• National Alliance on Mental Illness: “…a condition that affects a person’s thinking, feeling or mood. Such conditions may affect someone’s ability to relate to others and function each day. Each person will have different experiences, even people with the same diagnosis.”
  • Mental Health America“…a disease that causes mild to severe disturbances in thought and/or behavior, resulting in an inability to cope with life’s ordinary demands and routines.”

Psychiatrist Thomas Szasz (1920-2012), on the other hand, famously proclaimed “the myth of mental illness” in his “Manifesto” :

Mental illness is a metaphor (metaphorical disease). The word disease denotes a demonstrable biological process that affects the bodies of living organisms (plants, animals, and humans). The term mental illness refers to the undesirable thoughts, feelings, and behaviors of persons.

Likewise, David Oaks, a “psychiatric survivor” and founder of MindFreedom International, has proposed that “‘mentally ill’ reflects a medical model that’s too narrow. If you’re okay using this model about yourself, that’s one thing, he adds, but it shouldn’t be the only way of looking at things. Thus he goes further:

…Let’s stop legitimating the use of words and phrases like ‘patient’ and ‘chemical imbalance’ and ‘biologically-based’ and ‘symptom’ and ‘brain disease’ and ‘relapse’ and all the rest of the medical terminology when we are speaking about those of us who have been labeled with a psychiatric disability.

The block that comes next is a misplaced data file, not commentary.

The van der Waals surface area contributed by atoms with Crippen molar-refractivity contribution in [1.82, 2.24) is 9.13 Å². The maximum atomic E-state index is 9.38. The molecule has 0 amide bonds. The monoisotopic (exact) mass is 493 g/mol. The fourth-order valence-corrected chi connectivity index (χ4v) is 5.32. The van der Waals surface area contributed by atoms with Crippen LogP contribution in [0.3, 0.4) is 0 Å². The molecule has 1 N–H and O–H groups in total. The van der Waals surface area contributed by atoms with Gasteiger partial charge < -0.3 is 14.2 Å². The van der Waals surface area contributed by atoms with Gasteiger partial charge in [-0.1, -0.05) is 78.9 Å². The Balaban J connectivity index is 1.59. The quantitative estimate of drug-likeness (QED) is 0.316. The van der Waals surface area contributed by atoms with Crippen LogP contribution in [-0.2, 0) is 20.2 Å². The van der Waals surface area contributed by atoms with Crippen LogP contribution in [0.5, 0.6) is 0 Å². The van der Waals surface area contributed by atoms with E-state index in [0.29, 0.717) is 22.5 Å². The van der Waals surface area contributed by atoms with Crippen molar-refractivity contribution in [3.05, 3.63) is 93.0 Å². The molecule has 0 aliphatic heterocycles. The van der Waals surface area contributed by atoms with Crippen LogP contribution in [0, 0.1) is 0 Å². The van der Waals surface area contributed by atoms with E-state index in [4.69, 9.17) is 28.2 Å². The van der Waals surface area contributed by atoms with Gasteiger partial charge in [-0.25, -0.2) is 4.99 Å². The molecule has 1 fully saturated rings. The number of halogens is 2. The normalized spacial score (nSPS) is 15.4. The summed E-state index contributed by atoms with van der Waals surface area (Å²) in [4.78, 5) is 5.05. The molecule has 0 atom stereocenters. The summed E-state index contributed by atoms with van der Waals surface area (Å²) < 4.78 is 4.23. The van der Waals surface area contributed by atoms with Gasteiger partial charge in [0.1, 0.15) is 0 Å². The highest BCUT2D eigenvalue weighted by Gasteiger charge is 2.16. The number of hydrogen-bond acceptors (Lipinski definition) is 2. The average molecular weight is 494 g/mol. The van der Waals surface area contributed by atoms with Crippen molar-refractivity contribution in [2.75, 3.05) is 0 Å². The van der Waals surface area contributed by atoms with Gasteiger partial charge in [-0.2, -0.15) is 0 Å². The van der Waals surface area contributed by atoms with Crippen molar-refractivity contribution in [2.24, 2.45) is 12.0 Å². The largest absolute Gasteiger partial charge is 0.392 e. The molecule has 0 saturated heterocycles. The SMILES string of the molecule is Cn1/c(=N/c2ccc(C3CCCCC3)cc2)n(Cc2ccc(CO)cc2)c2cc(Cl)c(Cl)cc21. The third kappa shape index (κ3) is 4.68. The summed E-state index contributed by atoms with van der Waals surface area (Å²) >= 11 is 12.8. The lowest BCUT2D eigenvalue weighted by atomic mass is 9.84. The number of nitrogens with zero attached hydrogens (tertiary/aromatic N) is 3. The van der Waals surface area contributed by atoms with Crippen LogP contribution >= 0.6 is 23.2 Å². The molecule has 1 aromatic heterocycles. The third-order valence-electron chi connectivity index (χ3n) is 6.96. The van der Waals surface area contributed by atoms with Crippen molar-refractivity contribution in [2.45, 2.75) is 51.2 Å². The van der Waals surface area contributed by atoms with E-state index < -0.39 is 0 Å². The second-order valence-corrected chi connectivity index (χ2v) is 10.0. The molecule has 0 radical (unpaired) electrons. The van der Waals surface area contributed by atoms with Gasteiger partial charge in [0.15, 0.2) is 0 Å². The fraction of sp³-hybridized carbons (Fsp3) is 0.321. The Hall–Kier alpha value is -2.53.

What kind of language might serve us better?

Are we supposed to go the way of insurance company lingo, I wonder, and try to view issues as “behavioral health” versus “mental health”? Less about your brain or having an illness, more about what you do? Even though they simultaneously require billing codes that label people with mental disorders in order for them to qualify for coverage?

Anne Cooke, PhD, proposes the following to psychiatrist Allen Frances in a Psychology Today post on a related topic: .”..Why not just use people’s own language? That way we enable people to define their own experiences and avoid imposing our own ideas on them.” (This advice would be more applicable to everyday or clinical usage than helping clients use their insurance coverage, I need to add.)

But what about, asks Frances, the more severe issues that actually require proper diagnosis or labeling in order to have an understanding of how to resolve them? Back to an earlier analogy, a broken leg can’t be properly fixed if we don’t diagnose it correctly in the first place.

No easy answers, but a combination of knowledge and sensitivity will at least guide our communication toward some better places.

Dec 21

Asking For Help: Why So Hard For So Many?

I think the number one reason why people don’t ask for help is simply fear. Fear that others will judge them for seeking help, fear that others will see them as weak or damaged. This fear is the same kind of fear that holds many people back in their lives. John Grohol, Psych Central

Why is asking for help—of any kind, not just the therapy kind—often so hard?

Peggy Collins, author of Help is Not a Four-Letter Word (2006), thinks many of us suffer from “Self-Sufficiency Syndrome,” which is “characterized by an inability and unwillingness to ask for help or delegate because of the belief that no one can do it as well as you can.”

Jeana Lee Tankh (Huffington Post) lists some other aspects of this syndrome: